Getting diagnosed with a cancer is perhaps one of the most horrifying things. Often it means you are going to die slowly and there’s not much you can do about it. Similarly hearing a doctor describe your acne as hormonal can feel equally bad. Why? Because hormonal acne is often seen as something that’s out of your control.
But just because your acne is hormonal doesn’t mean it’s out of your control. Because acne formation relies heavily on two hormones: insulin and insulin like growth factor 1 (IGF-1), both of which depend heavily on what you eat. Similarly prudent application of topical treatments can mitigate the damage androgens do to your skin.
I hope that after reading this post you’ll understand the role hormones play in your acne, and what you can do about it.
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Acne formation process and the role of hormones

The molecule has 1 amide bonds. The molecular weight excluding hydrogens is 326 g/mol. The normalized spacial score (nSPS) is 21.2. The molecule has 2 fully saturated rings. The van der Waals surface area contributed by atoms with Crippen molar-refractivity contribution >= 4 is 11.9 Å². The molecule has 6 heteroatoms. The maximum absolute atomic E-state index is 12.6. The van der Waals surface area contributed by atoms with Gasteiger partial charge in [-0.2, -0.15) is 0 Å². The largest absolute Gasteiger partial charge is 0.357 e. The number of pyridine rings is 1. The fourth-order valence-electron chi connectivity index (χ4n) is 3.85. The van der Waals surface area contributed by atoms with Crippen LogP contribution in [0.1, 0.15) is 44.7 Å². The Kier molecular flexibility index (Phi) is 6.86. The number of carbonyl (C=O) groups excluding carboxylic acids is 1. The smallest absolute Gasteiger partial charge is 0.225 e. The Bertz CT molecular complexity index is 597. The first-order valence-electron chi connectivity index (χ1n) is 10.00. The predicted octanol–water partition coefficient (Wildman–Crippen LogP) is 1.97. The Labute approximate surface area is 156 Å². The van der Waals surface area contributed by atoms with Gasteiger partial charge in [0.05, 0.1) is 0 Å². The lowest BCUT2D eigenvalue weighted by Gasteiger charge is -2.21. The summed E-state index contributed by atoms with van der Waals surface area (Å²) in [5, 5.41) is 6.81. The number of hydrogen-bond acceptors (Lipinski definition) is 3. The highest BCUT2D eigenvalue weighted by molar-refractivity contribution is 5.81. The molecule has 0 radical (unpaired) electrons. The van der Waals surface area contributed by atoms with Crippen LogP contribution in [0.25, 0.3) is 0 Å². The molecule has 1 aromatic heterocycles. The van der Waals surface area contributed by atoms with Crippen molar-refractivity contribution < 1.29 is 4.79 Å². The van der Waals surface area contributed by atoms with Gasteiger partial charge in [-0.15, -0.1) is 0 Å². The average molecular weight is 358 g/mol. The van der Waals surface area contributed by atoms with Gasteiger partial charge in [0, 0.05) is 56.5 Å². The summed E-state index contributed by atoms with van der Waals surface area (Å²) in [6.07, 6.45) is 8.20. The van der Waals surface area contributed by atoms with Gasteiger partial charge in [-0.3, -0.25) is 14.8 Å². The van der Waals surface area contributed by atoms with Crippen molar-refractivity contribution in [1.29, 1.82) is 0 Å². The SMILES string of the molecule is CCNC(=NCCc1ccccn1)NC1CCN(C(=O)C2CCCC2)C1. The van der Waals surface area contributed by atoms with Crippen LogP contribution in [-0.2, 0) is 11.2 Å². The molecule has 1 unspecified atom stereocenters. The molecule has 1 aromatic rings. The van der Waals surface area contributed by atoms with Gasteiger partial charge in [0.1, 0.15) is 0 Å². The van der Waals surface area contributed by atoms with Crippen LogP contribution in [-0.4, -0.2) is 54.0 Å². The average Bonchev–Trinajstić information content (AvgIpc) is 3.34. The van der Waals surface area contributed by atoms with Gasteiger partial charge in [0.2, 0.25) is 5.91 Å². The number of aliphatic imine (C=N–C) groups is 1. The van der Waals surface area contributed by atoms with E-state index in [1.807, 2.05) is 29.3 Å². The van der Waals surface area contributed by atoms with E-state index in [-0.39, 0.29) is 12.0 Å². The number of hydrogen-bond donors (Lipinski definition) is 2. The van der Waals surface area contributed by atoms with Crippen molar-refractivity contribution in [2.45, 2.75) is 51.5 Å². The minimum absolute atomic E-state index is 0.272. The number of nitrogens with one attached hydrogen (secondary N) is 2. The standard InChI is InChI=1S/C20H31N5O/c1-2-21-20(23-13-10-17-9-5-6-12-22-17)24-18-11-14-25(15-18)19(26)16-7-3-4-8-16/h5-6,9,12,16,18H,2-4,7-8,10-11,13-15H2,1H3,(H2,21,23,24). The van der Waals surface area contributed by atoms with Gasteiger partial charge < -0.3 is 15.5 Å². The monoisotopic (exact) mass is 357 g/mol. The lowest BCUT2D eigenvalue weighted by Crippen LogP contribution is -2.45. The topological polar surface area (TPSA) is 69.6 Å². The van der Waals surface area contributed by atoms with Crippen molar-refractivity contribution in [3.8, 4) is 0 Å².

To understand the role hormones play let’s briefly walk through the acne formation process. I’ll point out which steps are affected by hormones and which are not.
Excessive sebum production is perhaps the key characteristic of acne. Sebum production in the skin is handled by cells known as sebocytes. They are a bit like water balloons in that they gobble fatty acids and grow bigger and bigger. Once they mature they make their way into the hair canal where they burst and spill the sebum. Hormones stimulate the growth of sebocytes and thus sebum production.